In a couple of weeks, I’ll be returning to the Presidio 58 years after I left there. My kids and I are going on an ‘On the Road’ venture to celebrate my eighty years of being around. We’ll start in San Francisco and then swing down the PCH (Pacific Coast Highway) to L.A. and then over to Palm Springs.

It should back some very strange memories and interesting feelings. It seems like a million years ago and relative to all that’s happened to me since, it probably was. I followed a different path instead of a jungle trail and now here I am. Life can take some interesting twists and turns. I’m so fortunate I got to experience them.

Tuesday, February 14, 2023

What Happened to the American Dream

A couple of weeks ago, my son and I were talking about the American dream. He’s commented in the past about my own success and admired what his mother and I have accomplished in our lifetime. ‘We were lucky’ is my usual reply when the subject comes up. Granted, Sharon and I have worked very hard for our success but luck certainly had a part to play in that. More importantly, I would argue we have been lucky in the areas that really count.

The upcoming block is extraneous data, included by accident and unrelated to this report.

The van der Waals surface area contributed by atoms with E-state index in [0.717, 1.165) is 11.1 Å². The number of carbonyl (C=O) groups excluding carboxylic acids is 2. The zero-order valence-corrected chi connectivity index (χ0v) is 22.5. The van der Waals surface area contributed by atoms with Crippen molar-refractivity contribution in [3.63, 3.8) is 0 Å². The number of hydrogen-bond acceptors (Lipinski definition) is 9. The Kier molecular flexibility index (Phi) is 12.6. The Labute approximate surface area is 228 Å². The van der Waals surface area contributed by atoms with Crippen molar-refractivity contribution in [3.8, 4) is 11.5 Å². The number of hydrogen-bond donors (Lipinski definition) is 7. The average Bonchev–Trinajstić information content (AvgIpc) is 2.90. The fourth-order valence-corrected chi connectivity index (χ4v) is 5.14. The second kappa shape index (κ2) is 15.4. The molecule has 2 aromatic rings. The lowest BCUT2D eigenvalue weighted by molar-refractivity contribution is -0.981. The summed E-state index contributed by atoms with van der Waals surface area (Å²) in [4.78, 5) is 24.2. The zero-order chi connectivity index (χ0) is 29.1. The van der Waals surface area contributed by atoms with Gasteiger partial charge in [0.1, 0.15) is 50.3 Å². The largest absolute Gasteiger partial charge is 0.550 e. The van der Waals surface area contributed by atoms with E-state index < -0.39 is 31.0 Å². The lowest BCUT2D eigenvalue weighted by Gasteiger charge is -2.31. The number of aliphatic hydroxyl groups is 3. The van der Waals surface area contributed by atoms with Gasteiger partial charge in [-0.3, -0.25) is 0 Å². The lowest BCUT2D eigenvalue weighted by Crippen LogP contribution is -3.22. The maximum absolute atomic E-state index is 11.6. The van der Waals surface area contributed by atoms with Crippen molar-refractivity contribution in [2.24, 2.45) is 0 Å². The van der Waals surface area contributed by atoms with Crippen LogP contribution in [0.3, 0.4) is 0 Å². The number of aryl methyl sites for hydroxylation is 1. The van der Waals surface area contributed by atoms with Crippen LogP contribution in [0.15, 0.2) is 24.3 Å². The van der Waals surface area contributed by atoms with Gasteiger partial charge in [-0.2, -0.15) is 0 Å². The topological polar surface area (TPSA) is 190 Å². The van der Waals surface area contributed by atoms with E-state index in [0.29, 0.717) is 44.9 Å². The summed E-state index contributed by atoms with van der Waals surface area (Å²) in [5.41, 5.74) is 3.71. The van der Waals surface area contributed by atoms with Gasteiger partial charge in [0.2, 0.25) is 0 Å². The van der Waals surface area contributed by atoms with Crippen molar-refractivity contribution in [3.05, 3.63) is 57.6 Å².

We’ve been married going on 52 years and they’ve been good years. We have two stable, successful children who are raising five grandchildren between them. The grandkids show every sign of being normal, sometimes taxing (again, very normal) healthy active kids. Education was always a top priority with our two children and they, in turn. seem to be pushing that same agenda with their kids as well.